Category Archives: Buildings and Bridges

Notre Dame Cathedral

Paul’s typed portrait of Notre Dame Cathedral is a masterpiece. Not only did he capture the intricacy of the building’s architecture, but with keystrokes and smudging he found ways to depict details ranging from pedestrians, to trees, to reflections in the Seine river, to adding focus to the cathedral by lightening buildings in the background.

Details from the complete picture above are shown below. The closer you look at Paul’s work, the more astonishing it is!

Scenes From Douglas County, Oregon

In 1967, when he was 46 years old, Paul’s parents either passed away or were otherwise unable to continue assisting in his care. Paul moved from Hollywood, Florida, to Roseburg, the county seat of Douglas County, Oregon.

Paul had relatives in Oregon though it wasn’t feasible to live with them and he took up residence at a brand new nursing facility, Rose Haven. Paul, who lived to be 85, lived the remainder of his life at the facility.

In his only known picture typed across multiple pieces of paper, Paul created the picture below of Rose Haven. Since his typewriter was wide enough to hold one sheet of paper at a time — assuming Paul typed the picture with a horizontal orientation — it’s a mystery to how he was able to align the two images so accurately.

This picture has graced the lobby of Rose Haven for many years.

Trucks carrying loads of logs are a common site in Douglas County, which in the post World War II era was known as the Timber Capital of the World.

The next several pictures feature the Rochester Covered Bridge. The web page (currently not secure site unfortunately) has this interesting bit of history about the bridge:

The Rochester Covered Bridge, with its droopy-eyed appearance, sits just three miles northwest of Sutherlin among the farms surrounding the Calapooya River.

The design of this bridge is unique among Oregon roofed structures, featuring windows having graceful curved tops.

Built by veteran builder Floyd Frear, the bridge combines both beauty and strength offered by the wooden structure.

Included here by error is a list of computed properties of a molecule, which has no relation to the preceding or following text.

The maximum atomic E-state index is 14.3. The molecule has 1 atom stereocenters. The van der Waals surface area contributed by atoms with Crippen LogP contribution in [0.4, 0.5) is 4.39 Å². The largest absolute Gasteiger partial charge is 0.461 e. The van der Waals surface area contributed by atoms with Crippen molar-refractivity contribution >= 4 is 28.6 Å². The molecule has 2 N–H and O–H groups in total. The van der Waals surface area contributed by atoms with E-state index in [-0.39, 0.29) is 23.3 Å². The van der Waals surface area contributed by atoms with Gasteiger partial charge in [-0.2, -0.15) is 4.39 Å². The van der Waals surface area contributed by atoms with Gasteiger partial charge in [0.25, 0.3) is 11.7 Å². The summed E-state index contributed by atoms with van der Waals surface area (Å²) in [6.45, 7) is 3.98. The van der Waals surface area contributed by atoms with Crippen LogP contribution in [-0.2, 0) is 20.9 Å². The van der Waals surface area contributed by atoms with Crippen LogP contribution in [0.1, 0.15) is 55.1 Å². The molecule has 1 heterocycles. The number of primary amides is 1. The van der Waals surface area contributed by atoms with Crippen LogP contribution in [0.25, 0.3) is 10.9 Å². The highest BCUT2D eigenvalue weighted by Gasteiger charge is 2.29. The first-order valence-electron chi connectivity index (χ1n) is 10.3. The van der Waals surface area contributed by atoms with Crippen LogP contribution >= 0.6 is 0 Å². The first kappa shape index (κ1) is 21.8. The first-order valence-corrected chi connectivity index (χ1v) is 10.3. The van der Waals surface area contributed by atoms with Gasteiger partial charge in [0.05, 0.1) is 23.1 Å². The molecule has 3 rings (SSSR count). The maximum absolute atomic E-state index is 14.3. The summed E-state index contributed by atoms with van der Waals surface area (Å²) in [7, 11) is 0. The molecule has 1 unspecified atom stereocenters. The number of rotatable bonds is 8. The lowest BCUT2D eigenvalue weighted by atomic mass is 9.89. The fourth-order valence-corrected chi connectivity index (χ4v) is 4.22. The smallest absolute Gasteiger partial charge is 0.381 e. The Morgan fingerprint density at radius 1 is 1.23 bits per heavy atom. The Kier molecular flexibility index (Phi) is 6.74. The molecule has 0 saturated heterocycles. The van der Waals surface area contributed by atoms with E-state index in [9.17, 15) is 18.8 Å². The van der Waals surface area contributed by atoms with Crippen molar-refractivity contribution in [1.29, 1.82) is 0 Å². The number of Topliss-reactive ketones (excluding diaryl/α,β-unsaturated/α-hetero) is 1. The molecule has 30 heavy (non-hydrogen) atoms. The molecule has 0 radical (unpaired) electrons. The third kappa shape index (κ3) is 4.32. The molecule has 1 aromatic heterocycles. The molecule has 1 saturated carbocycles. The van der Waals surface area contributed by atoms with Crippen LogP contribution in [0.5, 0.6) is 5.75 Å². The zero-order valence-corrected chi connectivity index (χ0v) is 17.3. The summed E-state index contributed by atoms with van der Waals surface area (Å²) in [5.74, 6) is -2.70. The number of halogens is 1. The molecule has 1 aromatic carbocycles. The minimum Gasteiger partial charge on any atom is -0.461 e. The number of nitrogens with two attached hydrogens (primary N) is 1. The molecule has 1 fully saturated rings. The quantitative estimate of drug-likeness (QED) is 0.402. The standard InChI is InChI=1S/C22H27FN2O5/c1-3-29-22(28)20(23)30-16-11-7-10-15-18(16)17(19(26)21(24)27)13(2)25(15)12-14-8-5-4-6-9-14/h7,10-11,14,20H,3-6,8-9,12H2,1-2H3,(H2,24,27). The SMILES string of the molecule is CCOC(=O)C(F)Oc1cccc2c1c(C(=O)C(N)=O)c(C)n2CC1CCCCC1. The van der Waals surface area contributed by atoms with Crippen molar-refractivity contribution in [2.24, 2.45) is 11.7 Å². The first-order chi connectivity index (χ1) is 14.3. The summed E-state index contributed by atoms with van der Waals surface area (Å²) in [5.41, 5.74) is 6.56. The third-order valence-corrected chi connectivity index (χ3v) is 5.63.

In the late 1950s, a nearby covered span was torched and destroyed by a county crew to make way for a new concrete bridge. Rumors had spread that the Rochester bridge would meet the same fate.

Many local residents, fearful that those same county workers who favored progress would wait until nightfall to burn the Rochester Bridge, sat through the night with guns and rifles to safeguard the dilapidated structure. With the arrival of daylight, the bridge was safe.

County commissioners then promised the residents the bridge would not be burned. The Rochester Bridge was remodeled in 1969 when county crews worked to replace portal boarding, the approaches and the abutments.

The first picture of the bridge is from a copy that has been altered by aging and by additions including a caption and typewriter icon. These alterations are partially removed in the remaining pictures of the bridge.

The owner of the barn typed below by Paul is unknown, though the barn is presumed to be in Douglas County.

The next two pictures by Paul depict the historic Stewart Park Bridge built in 1932-33 to connect the Roseburg VA Hospital facilities.

Paul was a member of St. Joseph parish in Roseburg and he typed a portrait of their church building.

The Roseburg Train Station (below) for years had been a center of commerce in the area. After train traffic dwindled, the station was purchased by McMenamins, a company that has given new life to historic buildings throughout the Pacific Northwest.

With restored original features including a vaulted, 16-foot-high ceiling, tongue-and-groove fir wainscoting, and marble molding, the building now thrives as Roseburg Station Pub & Brewery.

When a retirement center opened about 25 miles south of Roseburg, Paul typed a picture of the building for the owners.

Mabry Mill

Paul used colored ribbons for his typed portrait of Mabry Mill, the popular historic site along the Blue Ridge Parkway in Virginia.

Zooming in on various details reveals the typewriter keys Paul used — otherwise the picture could easily be mistaken as a pencil drawing.